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Wrought Iron socks


Skill Level


Skills Needed

  • Cables

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The twisted stitches in this sock give the pattern its name, reflecting the intricacies of old-fashioned wrought iron. To counter-balance how the cabled stitches pull in the fabric slightly, the back of the sock is covered with a simple 4 stitch ribbed repeat. The ribbing is slightly cabled to complement the cabling on the front of the sock. The cables in this pattern are simple 1/1 cables. You may wish to cable without a cable needle for a faster knitting experience. A link to the technique of cabling without a cable needle is included in the pattern BASIC SKILLS NECESSARY work in the round some experience with cables GAUGE 32 sts = 4 inches in stocking stitch; blocked. SIZING / FINISHED MEASUREMENTS Womens medium (large), with a 8" (10") circumference SUGGESTED YARN 375 yards of Fingering weight

Supplies Needed

  • Approximately 325-375 yards (297- 343m) of fingering sock yarn or similar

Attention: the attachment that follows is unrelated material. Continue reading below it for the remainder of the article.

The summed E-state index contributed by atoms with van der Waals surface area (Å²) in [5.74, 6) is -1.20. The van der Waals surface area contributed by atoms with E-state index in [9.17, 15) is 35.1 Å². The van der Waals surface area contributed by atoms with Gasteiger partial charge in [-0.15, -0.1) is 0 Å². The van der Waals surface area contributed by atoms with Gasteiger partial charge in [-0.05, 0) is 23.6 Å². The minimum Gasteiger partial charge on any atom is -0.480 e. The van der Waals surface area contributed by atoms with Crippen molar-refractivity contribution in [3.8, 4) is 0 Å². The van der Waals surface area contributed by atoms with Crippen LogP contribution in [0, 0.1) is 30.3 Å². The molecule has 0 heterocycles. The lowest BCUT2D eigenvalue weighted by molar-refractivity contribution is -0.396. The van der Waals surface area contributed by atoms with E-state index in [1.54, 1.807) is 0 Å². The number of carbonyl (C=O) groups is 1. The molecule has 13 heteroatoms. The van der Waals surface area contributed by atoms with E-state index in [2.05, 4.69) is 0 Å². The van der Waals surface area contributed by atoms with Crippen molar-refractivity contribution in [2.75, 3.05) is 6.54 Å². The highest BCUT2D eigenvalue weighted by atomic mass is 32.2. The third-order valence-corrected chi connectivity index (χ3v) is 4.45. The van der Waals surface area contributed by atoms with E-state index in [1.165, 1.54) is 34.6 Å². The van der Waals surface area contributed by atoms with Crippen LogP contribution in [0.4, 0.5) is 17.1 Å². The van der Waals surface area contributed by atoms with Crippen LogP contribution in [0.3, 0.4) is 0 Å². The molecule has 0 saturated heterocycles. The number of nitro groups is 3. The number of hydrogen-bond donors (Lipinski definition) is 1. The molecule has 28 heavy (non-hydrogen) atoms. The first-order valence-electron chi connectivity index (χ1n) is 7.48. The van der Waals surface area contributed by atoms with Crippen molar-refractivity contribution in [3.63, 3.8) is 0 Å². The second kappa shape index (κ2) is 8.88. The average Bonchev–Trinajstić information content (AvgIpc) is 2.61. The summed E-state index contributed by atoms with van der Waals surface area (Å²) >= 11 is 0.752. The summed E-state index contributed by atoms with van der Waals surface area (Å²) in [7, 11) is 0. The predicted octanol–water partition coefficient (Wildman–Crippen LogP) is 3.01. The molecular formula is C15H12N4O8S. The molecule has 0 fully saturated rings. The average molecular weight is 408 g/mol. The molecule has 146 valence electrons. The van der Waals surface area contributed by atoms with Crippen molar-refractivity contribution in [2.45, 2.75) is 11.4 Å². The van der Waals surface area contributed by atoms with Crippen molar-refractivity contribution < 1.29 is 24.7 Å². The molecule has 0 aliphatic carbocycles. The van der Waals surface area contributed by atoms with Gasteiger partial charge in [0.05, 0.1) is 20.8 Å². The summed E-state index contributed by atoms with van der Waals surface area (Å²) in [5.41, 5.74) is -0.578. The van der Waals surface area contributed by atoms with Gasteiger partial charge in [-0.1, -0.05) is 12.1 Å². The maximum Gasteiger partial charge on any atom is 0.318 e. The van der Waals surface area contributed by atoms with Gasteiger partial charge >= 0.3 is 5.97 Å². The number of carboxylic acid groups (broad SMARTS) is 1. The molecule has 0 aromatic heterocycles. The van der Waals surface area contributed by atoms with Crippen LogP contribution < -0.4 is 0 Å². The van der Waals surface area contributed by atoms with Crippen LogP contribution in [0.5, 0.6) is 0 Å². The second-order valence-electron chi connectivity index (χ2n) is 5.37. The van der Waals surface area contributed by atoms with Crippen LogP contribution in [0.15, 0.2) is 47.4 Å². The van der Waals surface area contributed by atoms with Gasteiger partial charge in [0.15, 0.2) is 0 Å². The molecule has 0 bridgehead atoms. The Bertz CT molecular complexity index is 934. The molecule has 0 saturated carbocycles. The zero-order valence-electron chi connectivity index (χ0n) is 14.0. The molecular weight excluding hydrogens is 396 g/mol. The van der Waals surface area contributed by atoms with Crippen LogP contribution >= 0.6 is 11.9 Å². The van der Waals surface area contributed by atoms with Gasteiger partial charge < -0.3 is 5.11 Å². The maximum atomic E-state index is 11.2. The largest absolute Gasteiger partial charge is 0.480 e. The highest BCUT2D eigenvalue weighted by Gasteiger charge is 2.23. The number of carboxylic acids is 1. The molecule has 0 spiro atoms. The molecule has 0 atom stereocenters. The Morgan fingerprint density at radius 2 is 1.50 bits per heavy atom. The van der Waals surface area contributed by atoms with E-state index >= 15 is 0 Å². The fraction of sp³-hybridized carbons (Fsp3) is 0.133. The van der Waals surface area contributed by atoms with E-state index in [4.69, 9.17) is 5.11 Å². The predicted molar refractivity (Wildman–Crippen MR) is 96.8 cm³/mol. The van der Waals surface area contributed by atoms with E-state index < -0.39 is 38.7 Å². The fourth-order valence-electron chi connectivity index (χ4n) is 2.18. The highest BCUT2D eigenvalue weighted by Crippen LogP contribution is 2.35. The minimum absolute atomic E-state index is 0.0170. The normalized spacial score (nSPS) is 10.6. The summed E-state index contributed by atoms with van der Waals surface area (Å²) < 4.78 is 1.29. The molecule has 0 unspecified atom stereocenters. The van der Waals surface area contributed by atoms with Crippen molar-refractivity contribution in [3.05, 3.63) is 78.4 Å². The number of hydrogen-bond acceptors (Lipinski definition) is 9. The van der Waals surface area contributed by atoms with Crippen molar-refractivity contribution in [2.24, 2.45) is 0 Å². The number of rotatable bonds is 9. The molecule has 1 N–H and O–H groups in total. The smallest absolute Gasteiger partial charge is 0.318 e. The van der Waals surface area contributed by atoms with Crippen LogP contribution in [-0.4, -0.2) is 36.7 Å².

• US #1 (2.5 mm double-point needles

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I prefer to design simple patterns that are (relatively) easy to knit. It might be redundant to say so, but I design socks that I’d want to knit. I want a pattern that looks fantastic, but isn’t ridiculously complicated. I want it to be easy, without being boring. I want to challenge myself a little, but not make things more difficult than they need to be. I love cables, twisted stitches, and lace. But not all at the same time! I try to design multiple sizes for each pattern since legs and feet come in all sizes. I also expect knitters to take liberties with the instructions and be able to substitute their favorite heel, toe or cuff if they so choose. I’m also pleased when a pattern can be converted into toe up without too much effort, although not all stitch patterns lend themselves to this. I do have every pattern test knitted to ensure accuracy and to get different perspectives on each pattern. However, I am human, so mistakes might happen. If they do, I’ll get them fixed right away.